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Vol. 22
May Issue
Year 2021
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in Vol. 22 - May Issue - Year 2021
Post-processing for Additive Manufacturing



MJF printed Eiffel Tower before and after NAM cleaning process


HP PA12: raw – NAM Cleaning – dyeing – NAM Finishing


NAM Finishing goals





Dimensional Bar for finishing tests – before and after NAM cleaning process


HP PA12 roughness table


Colour printed sunglasses - courtesy of Raleri Srl


SLM component before and after cleaning


Norblast 3D printing Line

SCENARIO

In recent years, additive manufacturing technology has been characterised by a constant evolutionary trend and an ever-greater presence within industrial production cycles, thus shifting the focus from the use for prototyping purposes to large-scale production objectives. The versatility of this new paradigm for manufacturing – “adding” material where needed, rather than “removing” excess material – has offered a range of benefits to companies, thus proving to be one of the most impactful solutions for the industrial field.
In addition to the careful definition of the printing process and material, the production of components implementing additive manufacturing may require post-processing in order to make the component meet the project technical and aesthetic requirements.
At present, due to the limits inherent to additive printing technologies, the surface finish of the objects obtained might not be adequate to the quality-operational standards required within the production chain: printing residues, surface roughness, aesthetic appearance of the manufactured component.
From a conceptual standpoint, various additive manufacturing technologies are available, based on the type of materials - plastic, metal or other - and on printing methods.
If we focus on plastic polymer powder-bed fusion technologies, the most common printing methods are SLS (Selective Laser Sintering) and MJF (Multi Jet Fusion). Powder is selectively melted using laser beams or high temperature lamps. When printing has finished, the printed item is removed from the unfused powder cake and the powder is recovered to be re-used in subsequent printing sessions. As a result of the process, some residues of semi-fused powder remain attached to the products; the production workflow therefore includes a cleaning phase that is done by sandblasting.
The potential of additive printing to create complex shapes is clear. However, critical issues in printing and post-processing increase if you take into consideration the printing of fragile components, with pins or thin walls, channels, holes, and undercuts. Furthermore, from the point of view of industrial production, repeatability and automation of the finishing process become essential to obtain the expected results in terms of quality, time and costs.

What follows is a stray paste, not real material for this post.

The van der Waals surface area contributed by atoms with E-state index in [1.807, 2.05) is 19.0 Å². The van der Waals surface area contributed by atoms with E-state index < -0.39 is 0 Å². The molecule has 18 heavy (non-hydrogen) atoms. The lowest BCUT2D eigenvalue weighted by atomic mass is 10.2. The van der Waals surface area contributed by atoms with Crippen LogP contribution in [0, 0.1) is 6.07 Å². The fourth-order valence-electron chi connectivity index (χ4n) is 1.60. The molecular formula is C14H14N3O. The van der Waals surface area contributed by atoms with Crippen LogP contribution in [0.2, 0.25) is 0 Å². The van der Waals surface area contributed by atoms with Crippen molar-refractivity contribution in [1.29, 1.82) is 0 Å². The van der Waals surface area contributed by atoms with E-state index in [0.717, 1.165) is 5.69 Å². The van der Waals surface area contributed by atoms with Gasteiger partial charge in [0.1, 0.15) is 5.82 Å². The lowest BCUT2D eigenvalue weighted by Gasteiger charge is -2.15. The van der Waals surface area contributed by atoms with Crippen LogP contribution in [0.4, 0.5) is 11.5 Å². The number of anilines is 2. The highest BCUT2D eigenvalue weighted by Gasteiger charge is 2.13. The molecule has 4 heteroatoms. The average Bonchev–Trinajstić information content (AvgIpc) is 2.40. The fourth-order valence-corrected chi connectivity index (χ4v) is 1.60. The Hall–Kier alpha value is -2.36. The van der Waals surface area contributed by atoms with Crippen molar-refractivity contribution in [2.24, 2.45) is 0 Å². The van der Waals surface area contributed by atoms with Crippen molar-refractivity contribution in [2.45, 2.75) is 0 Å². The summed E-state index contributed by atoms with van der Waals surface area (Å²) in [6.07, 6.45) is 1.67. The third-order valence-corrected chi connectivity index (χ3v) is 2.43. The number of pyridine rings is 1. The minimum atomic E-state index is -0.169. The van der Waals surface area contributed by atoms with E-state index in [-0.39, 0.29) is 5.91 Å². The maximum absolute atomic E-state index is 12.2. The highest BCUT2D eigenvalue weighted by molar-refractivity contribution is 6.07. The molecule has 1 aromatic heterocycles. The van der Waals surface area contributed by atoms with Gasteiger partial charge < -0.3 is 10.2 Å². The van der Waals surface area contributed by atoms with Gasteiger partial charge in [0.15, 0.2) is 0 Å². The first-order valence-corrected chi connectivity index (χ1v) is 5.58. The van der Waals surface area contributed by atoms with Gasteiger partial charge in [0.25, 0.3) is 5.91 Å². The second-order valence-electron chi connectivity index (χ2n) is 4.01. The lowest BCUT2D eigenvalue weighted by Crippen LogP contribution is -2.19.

Following these considerations, if post-processing is not performed correctly, aesthetic defects, pertaining to surface and colour uniformity as well as technical defects, where the surface may not be smooth enough or some areas may not be finished correctly, may affect the finished products. This would therefore prove unfit for the project.

Norblast and surface finishing treatments for additive manufacturing 

The Norblast Group

The Norblast group has over 40 years of experience as a manufacturer of compressed air sandblasting and shot peening machines.
The processes can be studied in-depth thanks to collaborations with universities and research centers, as well as detailed examination of customer needs through testing in the Norblast Lab, where the experience of Norblast researchers is at the disposal of customers and partners in order to test the best solutions and meet the most complex requirements with a view to continuous technological and service improvement, to industrialise the best possible solution.
The Norblast group also relies on the continuous research of Peen Service, the group subsidiary dealing with shot-peening on behalf of third parties, and having direct on-site experience in the use of many robotic systems. 

How the additive manufacturing market sought out Norblast

AM technology has been known for over 20 years. Initial tests on FDM wire-printed objects have yielded some very interesting results, but it was Hewlett Packard’s breakthrough Multi Jet Fusion technology that required raising the bar on AM-printed components finishing. In fact, the production workflow involves sandblasting as an integral part of the manufacturing process: through the cleaning process of the semi-fused powders adhering to the product, it is possible to make the printed products functional.
So, starting from 2017, several customers have asked Norblast for optimised solutions, to perform proper surface finishing on products printed using HP MJF technology.
Norblast has therefore conducted targeted research projects, using its many years of experience gained in the field of conventional technologies, actively collaborating both with long-time customers and directly with the manufacturer HP. In fact, the collaboration with HP Barcelona resulted in the drafting of a specific white paper on the optimised cleaning process, comparing several sand blasting media, conditions of use and evaluating the effects of treatment when applied through full-scale automation with respect to common critical issues occurring in complex products.

Well-established processes for plastic powder bed fusion AM

Thanks to the many tests carried out, some well-established NAM (Norblast Additive Manufacturing) processes have been developed.